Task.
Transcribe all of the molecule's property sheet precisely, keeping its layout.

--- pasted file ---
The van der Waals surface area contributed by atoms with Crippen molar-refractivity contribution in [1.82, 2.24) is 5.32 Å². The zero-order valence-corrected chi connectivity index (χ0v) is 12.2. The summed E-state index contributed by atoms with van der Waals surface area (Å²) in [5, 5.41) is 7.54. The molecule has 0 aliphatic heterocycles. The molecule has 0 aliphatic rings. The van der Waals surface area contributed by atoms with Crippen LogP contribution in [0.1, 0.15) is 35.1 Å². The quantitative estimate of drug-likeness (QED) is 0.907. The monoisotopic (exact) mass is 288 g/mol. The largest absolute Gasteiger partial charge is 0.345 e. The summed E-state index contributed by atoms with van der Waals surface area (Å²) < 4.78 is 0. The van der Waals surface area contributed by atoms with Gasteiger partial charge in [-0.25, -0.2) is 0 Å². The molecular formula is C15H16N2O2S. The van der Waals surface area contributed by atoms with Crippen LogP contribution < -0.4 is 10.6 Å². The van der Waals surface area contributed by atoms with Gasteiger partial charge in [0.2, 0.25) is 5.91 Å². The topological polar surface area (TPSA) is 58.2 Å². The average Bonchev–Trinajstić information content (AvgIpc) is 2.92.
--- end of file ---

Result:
The van der Waals surface area contributed by atoms with Crippen molar-refractivity contribution in [1.82, 2.24) is 5.32 Å². The zero-order valence-corrected chi connectivity index (χ0v) is 12.2. The summed E-state index contributed by atoms with van der Waals surface area (Å²) in [5, 5.41) is 7.54. The molecule has 0 aliphatic heterocycles. The molecule has 0 aliphatic rings. The van der Waals surface area contributed by atoms with Crippen LogP contribution in [0.1, 0.15) is 35.1 Å². The quantitative estimate of drug-likeness (QED) is 0.907. The monoisotopic (exact) mass is 288 g/mol. The largest absolute Gasteiger partial charge is 0.345 e. The summed E-state index contributed by atoms with van der Waals surface area (Å²) < 4.78 is 0. The van der Waals surface area contributed by atoms with Gasteiger partial charge in [-0.25, -0.2) is 0 Å². The molecular formula is C15H16N2O2S. The van der Waals surface area contributed by atoms with Crippen LogP contribution < -0.4 is 10.6 Å². The van der Waals surface area contributed by atoms with Gasteiger partial charge in [0.2, 0.25) is 5.91 Å². The topological polar surface area (TPSA) is 58.2 Å². The average Bonchev–Trinajstić information content (AvgIpc) is 2.92.